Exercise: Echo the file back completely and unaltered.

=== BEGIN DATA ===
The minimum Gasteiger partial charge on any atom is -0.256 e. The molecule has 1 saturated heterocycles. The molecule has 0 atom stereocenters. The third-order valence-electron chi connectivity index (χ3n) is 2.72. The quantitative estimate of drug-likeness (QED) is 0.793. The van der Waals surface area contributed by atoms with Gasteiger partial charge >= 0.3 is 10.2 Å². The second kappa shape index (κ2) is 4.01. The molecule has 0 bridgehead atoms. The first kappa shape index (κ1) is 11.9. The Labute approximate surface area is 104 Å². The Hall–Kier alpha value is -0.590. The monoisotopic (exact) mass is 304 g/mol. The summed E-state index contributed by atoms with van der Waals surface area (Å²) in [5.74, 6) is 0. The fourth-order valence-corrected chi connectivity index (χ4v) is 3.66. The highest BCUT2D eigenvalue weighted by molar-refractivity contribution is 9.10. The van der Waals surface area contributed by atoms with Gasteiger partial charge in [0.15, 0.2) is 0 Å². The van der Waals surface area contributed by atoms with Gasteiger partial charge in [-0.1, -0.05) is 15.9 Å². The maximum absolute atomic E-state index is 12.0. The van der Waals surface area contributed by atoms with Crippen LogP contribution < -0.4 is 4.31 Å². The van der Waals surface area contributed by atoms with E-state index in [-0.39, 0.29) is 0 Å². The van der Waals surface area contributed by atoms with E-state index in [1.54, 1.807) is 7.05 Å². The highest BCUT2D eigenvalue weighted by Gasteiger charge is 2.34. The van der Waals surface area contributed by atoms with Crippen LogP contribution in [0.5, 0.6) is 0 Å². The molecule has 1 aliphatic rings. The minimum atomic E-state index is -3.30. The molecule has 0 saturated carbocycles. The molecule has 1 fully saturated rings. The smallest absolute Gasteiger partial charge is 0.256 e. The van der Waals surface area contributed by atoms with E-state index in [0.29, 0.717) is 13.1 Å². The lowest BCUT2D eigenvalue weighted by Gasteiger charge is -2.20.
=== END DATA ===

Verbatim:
The minimum Gasteiger partial charge on any atom is -0.256 e. The molecule has 1 saturated heterocycles. The molecule has 0 atom stereocenters. The third-order valence-electron chi connectivity index (χ3n) is 2.72. The quantitative estimate of drug-likeness (QED) is 0.793. The van der Waals surface area contributed by atoms with Gasteiger partial charge >= 0.3 is 10.2 Å². The second kappa shape index (κ2) is 4.01. The molecule has 0 bridgehead atoms. The first kappa shape index (κ1) is 11.9. The Labute approximate surface area is 104 Å². The Hall–Kier alpha value is -0.590. The monoisotopic (exact) mass is 304 g/mol. The summed E-state index contributed by atoms with van der Waals surface area (Å²) in [5.74, 6) is 0. The fourth-order valence-corrected chi connectivity index (χ4v) is 3.66. The highest BCUT2D eigenvalue weighted by molar-refractivity contribution is 9.10. The van der Waals surface area contributed by atoms with Gasteiger partial charge in [0.15, 0.2) is 0 Å². The van der Waals surface area contributed by atoms with Gasteiger partial charge in [-0.1, -0.05) is 15.9 Å². The maximum absolute atomic E-state index is 12.0. The van der Waals surface area contributed by atoms with Crippen LogP contribution < -0.4 is 4.31 Å². The van der Waals surface area contributed by atoms with E-state index in [-0.39, 0.29) is 0 Å². The van der Waals surface area contributed by atoms with E-state index in [1.54, 1.807) is 7.05 Å². The highest BCUT2D eigenvalue weighted by Gasteiger charge is 2.34. The van der Waals surface area contributed by atoms with Crippen LogP contribution in [0.5, 0.6) is 0 Å². The molecule has 1 aliphatic rings. The minimum atomic E-state index is -3.30. The molecule has 0 saturated carbocycles. The molecule has 1 fully saturated rings. The smallest absolute Gasteiger partial charge is 0.256 e. The van der Waals surface area contributed by atoms with E-state index in [0.29, 0.717) is 13.1 Å². The lowest BCUT2D eigenvalue weighted by Gasteiger charge is -2.20.